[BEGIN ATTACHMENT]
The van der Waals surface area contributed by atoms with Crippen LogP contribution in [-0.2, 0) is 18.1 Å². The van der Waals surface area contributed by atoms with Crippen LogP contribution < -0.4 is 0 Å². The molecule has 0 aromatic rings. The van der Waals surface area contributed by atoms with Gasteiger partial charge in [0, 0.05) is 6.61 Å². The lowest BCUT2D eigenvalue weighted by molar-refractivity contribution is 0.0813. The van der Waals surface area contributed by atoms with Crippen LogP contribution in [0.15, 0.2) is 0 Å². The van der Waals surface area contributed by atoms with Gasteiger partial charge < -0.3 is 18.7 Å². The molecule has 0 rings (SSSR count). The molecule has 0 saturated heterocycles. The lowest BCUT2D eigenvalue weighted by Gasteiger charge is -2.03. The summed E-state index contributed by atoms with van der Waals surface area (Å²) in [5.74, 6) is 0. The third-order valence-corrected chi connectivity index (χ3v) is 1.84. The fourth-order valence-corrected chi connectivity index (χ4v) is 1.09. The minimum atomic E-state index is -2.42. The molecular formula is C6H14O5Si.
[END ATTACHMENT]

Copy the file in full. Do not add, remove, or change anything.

The van der Waals surface area contributed by atoms with Crippen LogP contribution in [-0.2, 0) is 18.1 Å². The van der Waals surface area contributed by atoms with Crippen LogP contribution < -0.4 is 0 Å². The molecule has 0 aromatic rings. The van der Waals surface area contributed by atoms with Gasteiger partial charge in [0, 0.05) is 6.61 Å². The lowest BCUT2D eigenvalue weighted by molar-refractivity contribution is 0.0813. The van der Waals surface area contributed by atoms with Crippen LogP contribution in [0.15, 0.2) is 0 Å². The van der Waals surface area contributed by atoms with Gasteiger partial charge < -0.3 is 18.7 Å². The molecule has 0 rings (SSSR count). The molecule has 0 saturated heterocycles. The lowest BCUT2D eigenvalue weighted by Gasteiger charge is -2.03. The summed E-state index contributed by atoms with van der Waals surface area (Å²) in [5.74, 6) is 0. The third-order valence-corrected chi connectivity index (χ3v) is 1.84. The fourth-order valence-corrected chi connectivity index (χ4v) is 1.09. The minimum atomic E-state index is -2.42. The molecular formula is C6H14O5Si.